Self-advocacy is a multifaceted trait that can be built with practice. It includes students’ ability to speak up for themselves, make their own decisions, pursue solutions without handholding, and adjust their strategy based on feedback. Eduardo Polón, the Upper School Global Languages Department Head at Sandy Spring Friends School (SSFS), describes self-advocacy as “the action of representing oneself or one’s views or interests.
At its core,” Polón adds, “It’s about establishing one’s independence. As an educator, I prefer to promote a more collaborative take, one that sees self-advocacy as an individual’s responsibility, not only to engage, contribute, initiate, participate, and commit, but also to listen and consider in search of what better might look like.”
At the Maryland independent school serving students in preschool through grade twelve, faculty and staff strive to integrate the tenets of self-advocacy into the daily flow. “Because of the school’s Quaker morals, I am on an even playing field with peers, teachers, administrators, and even students much younger than me,” says student Joce Motley, a senior at the day and boarding school. “Because of this, my voice is not only respected but listened to. Being in such an environment allows me to be comfortable with speaking up for myself and made me realized that it is always beneficial to do so.”
But self-advocacy doesn’t stop or end in the classroom. As a student matures into an adult, self-advocacy is one of the most essential attributes of success. How can even the most reserved students cultivate their own sense of self-advocacy on a holistic, lifetime level?
Here are five fundamentals:
- Understand yourself. Every journey needs a destination. What does self-advocacy look like, and how can a student measurably improve? Is it self-confidence? Understanding? Direction? Simply recognizing that one’s metric of self-advocacy is lacking is a solid start. Some people do not understand this and have a difficult time improving as a human. Therefore, being mindful and having a trusted community to help students understand the value of self-advocacy is essential.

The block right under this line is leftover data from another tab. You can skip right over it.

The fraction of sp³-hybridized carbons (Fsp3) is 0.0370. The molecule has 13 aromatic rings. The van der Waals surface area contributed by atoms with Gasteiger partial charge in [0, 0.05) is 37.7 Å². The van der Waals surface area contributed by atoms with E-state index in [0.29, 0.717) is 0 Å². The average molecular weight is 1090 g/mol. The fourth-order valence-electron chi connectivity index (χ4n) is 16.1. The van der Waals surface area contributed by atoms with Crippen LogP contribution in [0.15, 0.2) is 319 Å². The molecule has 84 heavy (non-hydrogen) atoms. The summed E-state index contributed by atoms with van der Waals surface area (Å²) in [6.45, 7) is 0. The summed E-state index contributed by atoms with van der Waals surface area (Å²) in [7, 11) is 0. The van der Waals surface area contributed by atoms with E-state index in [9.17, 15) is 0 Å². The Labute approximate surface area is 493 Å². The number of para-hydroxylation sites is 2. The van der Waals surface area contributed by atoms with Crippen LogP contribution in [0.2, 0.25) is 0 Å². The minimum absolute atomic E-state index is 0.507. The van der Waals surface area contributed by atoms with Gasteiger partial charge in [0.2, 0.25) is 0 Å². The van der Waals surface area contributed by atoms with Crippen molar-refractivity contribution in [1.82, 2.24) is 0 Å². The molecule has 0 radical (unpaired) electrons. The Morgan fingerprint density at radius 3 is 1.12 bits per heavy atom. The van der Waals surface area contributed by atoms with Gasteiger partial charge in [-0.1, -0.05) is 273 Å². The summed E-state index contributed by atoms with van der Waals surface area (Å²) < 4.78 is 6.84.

- Learn through modeling. A student can’t decide on a particular strategy or path if they don’t know their options. What are some similar ways in which others have self-advocated in the past that could be informative or inspirational in the present? “When actively encouraging students to use the modeling they’ve witnessed, effective scaffolding usually includes questions: What is the problem? What do you think might help? Who should you talk to?” says SSFS’s Upper School Learning Specialist Shannon Needham.
- Make incremental progress. While approaching a teacher for assistance may feel intimidating at first, following up with a peer can be less so. A student’s level of self-advocacy isn’t all or nothing. It’s ok to move in baby steps as long as you’re moving. Students at SSFS are often reminded that their voice is important and matters. “I truly believe that was pivotal in my advocacy progression,” remarked Motley.
- Team up. Once a student has zeroed in on how they would like to self-advocate, it’s worth remembering that there is strength in numbers. Throughout history, famous social and political advocates started movements – they didn’t just push forward as lone wolves. Appealing to an authority with a group that aligns with you strengthens your case and empowers you as a negotiator. If a student is seeking to self-advocate in relation to the teacher, it helps to already have a solidified relationship from which to build. “We spend a lot of time building rapport and trust, so they feel comfortable advocating for themselves,” says Carla Nally, a lower school faculty member. “I reassure them that I’m not judging them for telling me they need help.
- Reflection. Any burgeoning ability takes practice. What’s important is how you practice and reflect. Needham asks students reflective questions to gauge student development. Did the self-advocacy work? Were you able to get what you needed? How might you do it differently next time? These are important questions that emphasize the ongoing nature of skill development and normalize the cyclical process of strategy testing and modification.
How vital is self-advocacy?
What are the advantages of developing their skills?
What’s at stake when children do not learn them?
Becoming a good self-advocate is a worthy endeavor to improve yourself and become a changemaker in the world around you. Without building self-advocacy skills, there’s a risk that its alter egos—learned helplessness and selfishness—will emerge.
In a recent episode of Sandy Spring Friends School’s podcast, Gnu Stories, Head of School Dr. Rodney Glasgow unpacks these questions with members of the School’s faculty. What is often overlooked is self-advocacy’s alter egos:”learned-helplessness and selfishness.” Dr. Glasgow and his guests surmise that it was the alter egos at work that may have played a role in the U.S. Capitol insurgency
Do you feel self-advocacy is an important skill?
How do you teach self-advocacy in your school or home?
We would enjoy hearing from you!